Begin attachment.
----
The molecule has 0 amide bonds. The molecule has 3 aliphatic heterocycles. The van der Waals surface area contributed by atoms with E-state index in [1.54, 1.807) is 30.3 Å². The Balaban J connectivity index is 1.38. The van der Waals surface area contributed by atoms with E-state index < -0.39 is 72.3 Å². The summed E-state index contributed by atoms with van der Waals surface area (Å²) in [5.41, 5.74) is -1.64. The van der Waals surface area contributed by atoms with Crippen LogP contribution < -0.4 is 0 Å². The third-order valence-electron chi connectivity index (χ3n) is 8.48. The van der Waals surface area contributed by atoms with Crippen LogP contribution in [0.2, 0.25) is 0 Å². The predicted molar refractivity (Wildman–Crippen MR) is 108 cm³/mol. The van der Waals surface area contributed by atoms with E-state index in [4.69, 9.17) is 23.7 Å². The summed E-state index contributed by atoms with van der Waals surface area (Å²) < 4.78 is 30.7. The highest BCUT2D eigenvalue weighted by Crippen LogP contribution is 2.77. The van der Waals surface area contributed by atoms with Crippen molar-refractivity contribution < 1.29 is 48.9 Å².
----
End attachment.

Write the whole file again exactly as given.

The molecule has 0 amide bonds. The molecule has 3 aliphatic heterocycles. The van der Waals surface area contributed by atoms with E-state index in [1.54, 1.807) is 30.3 Å². The Balaban J connectivity index is 1.38. The van der Waals surface area contributed by atoms with E-state index < -0.39 is 72.3 Å². The summed E-state index contributed by atoms with van der Waals surface area (Å²) in [5.41, 5.74) is -1.64. The van der Waals surface area contributed by atoms with Crippen LogP contribution < -0.4 is 0 Å². The third-order valence-electron chi connectivity index (χ3n) is 8.48. The van der Waals surface area contributed by atoms with Crippen LogP contribution in [0.2, 0.25) is 0 Å². The predicted molar refractivity (Wildman–Crippen MR) is 108 cm³/mol. The van der Waals surface area contributed by atoms with E-state index in [4.69, 9.17) is 23.7 Å². The summed E-state index contributed by atoms with van der Waals surface area (Å²) < 4.78 is 30.7. The highest BCUT2D eigenvalue weighted by Crippen LogP contribution is 2.77. The van der Waals surface area contributed by atoms with Crippen molar-refractivity contribution < 1.29 is 48.9 Å².